If the proposed changes are rejected, the amended constitution will be scrapped and a new one drawn up from scratch. Security sources say this would delay the parliamentary and presidential elections to December and early 2012.
In the meantime, Egypt's military council would issue a constitutional decree as a temporary measure.
Analysts suggest the army is eager to keep its early time frame for elections, as it does not want to be tainted by perceived failure to solve the country's manifold problems.
Will this referendum be free and fair?
Whatever the outcome, the referendum could give Egyptians their first experience of a free vote in decades. Under Mr Mubarak's rule, elections were marred by vote-rigging and fraud.
Any Egyptian over the age of 18, holding a national identity card is eligible to vote: This gives a total electorate of about 40 million people.
Polling stations are expected to open between 0800 and 1900 local time. They will be secured by police and supervised by 16,000 members of the judiciary.
Civil society groups and the media have been invited to monitor proceedings.
More on This Story
Related Stories
At a glance: Egypt's constitution 11 FEBRUARY 2011, MIDDLE EAST
Related Internet links
Egypt referendum official site (in Arabic)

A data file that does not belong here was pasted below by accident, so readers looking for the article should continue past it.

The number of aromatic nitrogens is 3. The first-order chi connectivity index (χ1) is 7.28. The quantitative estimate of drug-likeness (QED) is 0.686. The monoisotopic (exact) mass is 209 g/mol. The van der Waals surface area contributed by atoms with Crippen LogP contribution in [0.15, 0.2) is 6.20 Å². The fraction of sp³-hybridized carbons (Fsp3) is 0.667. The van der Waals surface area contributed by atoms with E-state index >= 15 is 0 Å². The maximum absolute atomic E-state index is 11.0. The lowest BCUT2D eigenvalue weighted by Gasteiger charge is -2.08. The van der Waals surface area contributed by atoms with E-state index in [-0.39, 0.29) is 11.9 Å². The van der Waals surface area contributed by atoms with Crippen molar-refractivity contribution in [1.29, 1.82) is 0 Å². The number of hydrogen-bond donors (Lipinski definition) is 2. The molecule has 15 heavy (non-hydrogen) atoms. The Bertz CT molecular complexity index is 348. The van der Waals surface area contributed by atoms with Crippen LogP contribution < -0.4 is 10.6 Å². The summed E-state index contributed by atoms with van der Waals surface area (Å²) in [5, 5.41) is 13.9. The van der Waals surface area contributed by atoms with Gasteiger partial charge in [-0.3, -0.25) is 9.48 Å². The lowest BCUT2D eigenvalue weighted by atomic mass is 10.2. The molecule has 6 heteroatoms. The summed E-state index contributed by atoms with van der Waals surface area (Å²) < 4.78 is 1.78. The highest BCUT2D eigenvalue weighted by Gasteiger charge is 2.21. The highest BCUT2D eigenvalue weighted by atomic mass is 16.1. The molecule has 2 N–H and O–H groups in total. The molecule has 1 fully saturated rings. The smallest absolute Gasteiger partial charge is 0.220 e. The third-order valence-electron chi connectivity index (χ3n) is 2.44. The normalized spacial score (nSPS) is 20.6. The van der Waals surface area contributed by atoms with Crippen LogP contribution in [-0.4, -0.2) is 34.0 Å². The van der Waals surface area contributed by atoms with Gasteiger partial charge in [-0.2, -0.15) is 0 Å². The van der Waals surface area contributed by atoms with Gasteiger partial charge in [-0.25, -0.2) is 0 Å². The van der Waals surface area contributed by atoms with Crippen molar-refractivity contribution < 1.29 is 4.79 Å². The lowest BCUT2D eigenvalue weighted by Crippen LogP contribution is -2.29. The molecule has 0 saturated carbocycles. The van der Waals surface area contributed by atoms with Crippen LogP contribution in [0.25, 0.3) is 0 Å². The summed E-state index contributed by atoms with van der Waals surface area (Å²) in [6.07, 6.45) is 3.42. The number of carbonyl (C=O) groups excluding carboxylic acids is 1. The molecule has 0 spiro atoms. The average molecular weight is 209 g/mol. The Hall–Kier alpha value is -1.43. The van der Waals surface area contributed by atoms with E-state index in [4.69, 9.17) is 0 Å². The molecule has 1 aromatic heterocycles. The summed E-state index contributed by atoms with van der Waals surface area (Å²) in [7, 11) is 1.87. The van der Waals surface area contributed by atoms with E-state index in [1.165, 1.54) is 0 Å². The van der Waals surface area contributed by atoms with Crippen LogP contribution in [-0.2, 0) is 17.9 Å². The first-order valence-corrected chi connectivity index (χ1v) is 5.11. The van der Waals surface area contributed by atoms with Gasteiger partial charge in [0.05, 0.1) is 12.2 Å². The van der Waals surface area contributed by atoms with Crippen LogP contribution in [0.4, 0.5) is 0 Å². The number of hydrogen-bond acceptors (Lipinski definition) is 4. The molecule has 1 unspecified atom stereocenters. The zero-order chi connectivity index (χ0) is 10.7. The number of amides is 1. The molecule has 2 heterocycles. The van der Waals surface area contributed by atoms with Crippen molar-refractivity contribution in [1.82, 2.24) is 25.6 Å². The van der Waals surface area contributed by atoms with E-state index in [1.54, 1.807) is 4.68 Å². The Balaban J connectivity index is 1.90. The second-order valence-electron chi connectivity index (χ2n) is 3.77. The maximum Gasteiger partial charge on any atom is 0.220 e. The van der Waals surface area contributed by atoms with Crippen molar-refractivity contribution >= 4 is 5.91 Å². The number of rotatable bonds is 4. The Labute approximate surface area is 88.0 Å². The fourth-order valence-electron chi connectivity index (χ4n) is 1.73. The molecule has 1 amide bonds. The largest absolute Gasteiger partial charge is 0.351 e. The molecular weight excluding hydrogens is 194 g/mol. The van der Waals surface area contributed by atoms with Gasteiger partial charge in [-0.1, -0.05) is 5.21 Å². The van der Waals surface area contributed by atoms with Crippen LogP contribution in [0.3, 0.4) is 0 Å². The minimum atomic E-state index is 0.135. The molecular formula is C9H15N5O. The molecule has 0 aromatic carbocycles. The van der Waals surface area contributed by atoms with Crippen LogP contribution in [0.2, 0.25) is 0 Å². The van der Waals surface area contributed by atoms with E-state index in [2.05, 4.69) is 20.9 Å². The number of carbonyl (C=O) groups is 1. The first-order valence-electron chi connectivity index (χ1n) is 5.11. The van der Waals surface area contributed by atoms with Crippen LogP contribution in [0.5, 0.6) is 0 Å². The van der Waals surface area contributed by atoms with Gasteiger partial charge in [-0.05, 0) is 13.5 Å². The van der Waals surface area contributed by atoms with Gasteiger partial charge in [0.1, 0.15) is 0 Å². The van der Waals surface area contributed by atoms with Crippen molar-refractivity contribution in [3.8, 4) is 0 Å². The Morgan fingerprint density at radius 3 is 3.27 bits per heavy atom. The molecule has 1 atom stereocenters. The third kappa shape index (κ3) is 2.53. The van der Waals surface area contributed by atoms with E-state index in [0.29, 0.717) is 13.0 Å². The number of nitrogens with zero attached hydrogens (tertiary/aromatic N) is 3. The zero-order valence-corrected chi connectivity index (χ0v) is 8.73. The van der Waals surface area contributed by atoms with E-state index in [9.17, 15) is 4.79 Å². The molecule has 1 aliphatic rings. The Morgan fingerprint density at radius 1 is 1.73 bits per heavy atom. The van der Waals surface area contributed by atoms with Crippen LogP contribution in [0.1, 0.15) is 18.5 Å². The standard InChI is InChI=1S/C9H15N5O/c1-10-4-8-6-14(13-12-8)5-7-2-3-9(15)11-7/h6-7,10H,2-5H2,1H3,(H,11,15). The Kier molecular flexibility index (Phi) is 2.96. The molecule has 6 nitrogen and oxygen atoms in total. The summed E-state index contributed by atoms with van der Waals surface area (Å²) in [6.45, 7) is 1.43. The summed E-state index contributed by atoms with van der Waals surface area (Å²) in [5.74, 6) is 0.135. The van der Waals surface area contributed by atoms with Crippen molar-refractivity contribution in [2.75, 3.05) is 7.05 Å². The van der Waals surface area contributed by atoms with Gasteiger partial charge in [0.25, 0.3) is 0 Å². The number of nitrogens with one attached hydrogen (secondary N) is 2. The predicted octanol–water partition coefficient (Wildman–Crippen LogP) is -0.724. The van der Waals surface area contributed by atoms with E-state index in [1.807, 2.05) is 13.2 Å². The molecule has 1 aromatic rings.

The BBC is not responsible for the content of external Internet sites
Share this page
More Middle East stories
US crew rescued after Libya crash
Two US airmen are rescued in eastern Libya after their warplane crashed during allied operations, officials say.
Yemeni president warns of coup
Strikes on Gaza 'kill children'
Top Stories
US crew rescued after Libya crash
Karzai names Nato pullout areas
Power cables laid at Japan plant
Strikes on Gaza 'kill children'
Yemeni president warns of coup
Features & Analysis
Obama's war tent
How the US leader keeps Libya strike secrets while on the move
Baptism by ice
Russia's trend for dipping children in frozen rivers
In pictures
Why ex-Miss Venezuela wanted people to see her cancer battle
Knut's story
Is it wrong to keep polar bears in zoos?
Most Popular
Shared
Read
'Extinction threat' to religion
US warplane crash-lands in Libya
Tests shed light on life origins
Putin denies Russia rift on Libya
Barack Obama's top secret tent
Power cables laid at Japan plant
Live: Libya crisis
In pictures: Ex-Miss Venezuela's public cancer battle
German incest case father jailed
Cameroon 'robbers' killed at sea
Video/Audio
Elsewhere on BBC News
Invisible hazard
What impact could radiation concerns have on Japan's food industry - at home and abroad?
Programmes
HARDtalk
Media tycoon Alexander Lebedev admits his Moscow newspaper Novaya Gazeta runs 'slight risks'
Services
News feeds
Mobile
Podcasts
Alerts
E-mail news
About BBC News
Editors' blog
BBC College of Journalism
News sources
World Service Trust
Mobile
About the BBC
BBC Help
Contact Us
Accessibility Help
Terms of Use
Jobs
Privacy & Cookies
Advertise With Us
BBC © MMXI The BBC is not responsible for the content of external sites. Read more.
HomeUS & CanadaLatin AmericaUKAfricaAsia-PacEuropeMid-EastSouth AsiaBusinessHealthSci/EnvironmentTechEntertainmentVideo
DeliciousDiggFacebookredditStumbleUponTwitterEmailPrint
NewsSportWeatherTravelTVRadioMore